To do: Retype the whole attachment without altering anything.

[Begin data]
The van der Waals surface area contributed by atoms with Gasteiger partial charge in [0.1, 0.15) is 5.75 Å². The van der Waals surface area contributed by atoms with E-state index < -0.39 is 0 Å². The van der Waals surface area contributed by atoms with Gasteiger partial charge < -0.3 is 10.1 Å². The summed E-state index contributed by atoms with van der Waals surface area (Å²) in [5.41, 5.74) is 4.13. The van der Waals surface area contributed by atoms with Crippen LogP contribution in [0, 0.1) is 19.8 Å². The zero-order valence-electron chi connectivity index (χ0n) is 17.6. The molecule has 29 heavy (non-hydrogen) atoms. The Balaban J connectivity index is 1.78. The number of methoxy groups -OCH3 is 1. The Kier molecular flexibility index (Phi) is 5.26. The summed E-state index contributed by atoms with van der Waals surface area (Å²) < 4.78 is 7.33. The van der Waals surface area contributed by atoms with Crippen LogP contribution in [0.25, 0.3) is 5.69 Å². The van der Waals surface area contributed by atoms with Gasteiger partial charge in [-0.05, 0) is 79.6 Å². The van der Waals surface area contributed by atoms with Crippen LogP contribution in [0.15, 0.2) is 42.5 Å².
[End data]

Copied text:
The van der Waals surface area contributed by atoms with Gasteiger partial charge in [0.1, 0.15) is 5.75 Å². The van der Waals surface area contributed by atoms with E-state index < -0.39 is 0 Å². The van der Waals surface area contributed by atoms with Gasteiger partial charge < -0.3 is 10.1 Å². The summed E-state index contributed by atoms with van der Waals surface area (Å²) in [5.41, 5.74) is 4.13. The van der Waals surface area contributed by atoms with Crippen LogP contribution in [0, 0.1) is 19.8 Å². The zero-order valence-electron chi connectivity index (χ0n) is 17.6. The molecule has 29 heavy (non-hydrogen) atoms. The Balaban J connectivity index is 1.78. The number of methoxy groups -OCH3 is 1. The Kier molecular flexibility index (Phi) is 5.26. The summed E-state index contributed by atoms with van der Waals surface area (Å²) < 4.78 is 7.33. The van der Waals surface area contributed by atoms with Crippen LogP contribution in [0.25, 0.3) is 5.69 Å². The van der Waals surface area contributed by atoms with Gasteiger partial charge in [-0.05, 0) is 79.6 Å². The van der Waals surface area contributed by atoms with Crippen LogP contribution in [0.15, 0.2) is 42.5 Å².